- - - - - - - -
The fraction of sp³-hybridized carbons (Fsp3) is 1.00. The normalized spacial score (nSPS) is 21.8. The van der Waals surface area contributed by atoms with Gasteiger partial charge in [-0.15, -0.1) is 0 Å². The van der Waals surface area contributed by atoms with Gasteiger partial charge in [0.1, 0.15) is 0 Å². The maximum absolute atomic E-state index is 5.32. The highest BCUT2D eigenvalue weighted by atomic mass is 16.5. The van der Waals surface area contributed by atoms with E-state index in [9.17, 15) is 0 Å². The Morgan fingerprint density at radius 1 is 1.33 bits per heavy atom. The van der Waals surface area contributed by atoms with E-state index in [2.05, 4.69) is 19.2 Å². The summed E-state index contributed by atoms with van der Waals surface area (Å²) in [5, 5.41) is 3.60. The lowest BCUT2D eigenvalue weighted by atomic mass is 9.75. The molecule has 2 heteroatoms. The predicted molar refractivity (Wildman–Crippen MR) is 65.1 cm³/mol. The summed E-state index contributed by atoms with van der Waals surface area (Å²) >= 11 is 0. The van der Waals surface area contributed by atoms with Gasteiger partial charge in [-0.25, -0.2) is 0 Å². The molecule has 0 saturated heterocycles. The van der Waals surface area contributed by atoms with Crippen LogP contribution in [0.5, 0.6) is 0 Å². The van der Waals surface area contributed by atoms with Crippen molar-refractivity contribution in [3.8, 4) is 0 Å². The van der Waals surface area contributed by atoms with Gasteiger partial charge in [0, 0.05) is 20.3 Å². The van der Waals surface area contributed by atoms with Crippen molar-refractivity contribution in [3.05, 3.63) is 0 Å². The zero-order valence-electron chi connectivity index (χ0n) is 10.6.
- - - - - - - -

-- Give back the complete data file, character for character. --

The fraction of sp³-hybridized carbons (Fsp3) is 1.00. The normalized spacial score (nSPS) is 21.8. The van der Waals surface area contributed by atoms with Gasteiger partial charge in [-0.15, -0.1) is 0 Å². The van der Waals surface area contributed by atoms with Gasteiger partial charge in [0.1, 0.15) is 0 Å². The maximum absolute atomic E-state index is 5.32. The highest BCUT2D eigenvalue weighted by atomic mass is 16.5. The van der Waals surface area contributed by atoms with E-state index in [9.17, 15) is 0 Å². The Morgan fingerprint density at radius 1 is 1.33 bits per heavy atom. The van der Waals surface area contributed by atoms with E-state index in [2.05, 4.69) is 19.2 Å². The summed E-state index contributed by atoms with van der Waals surface area (Å²) in [5, 5.41) is 3.60. The lowest BCUT2D eigenvalue weighted by atomic mass is 9.75. The molecule has 2 heteroatoms. The predicted molar refractivity (Wildman–Crippen MR) is 65.1 cm³/mol. The summed E-state index contributed by atoms with van der Waals surface area (Å²) >= 11 is 0. The van der Waals surface area contributed by atoms with Gasteiger partial charge in [-0.25, -0.2) is 0 Å². The molecule has 0 saturated heterocycles. The van der Waals surface area contributed by atoms with Crippen LogP contribution in [0.5, 0.6) is 0 Å². The van der Waals surface area contributed by atoms with Crippen molar-refractivity contribution in [3.8, 4) is 0 Å². The van der Waals surface area contributed by atoms with Gasteiger partial charge in [0, 0.05) is 20.3 Å². The van der Waals surface area contributed by atoms with Crippen molar-refractivity contribution in [3.05, 3.63) is 0 Å². The zero-order valence-electron chi connectivity index (χ0n) is 10.6.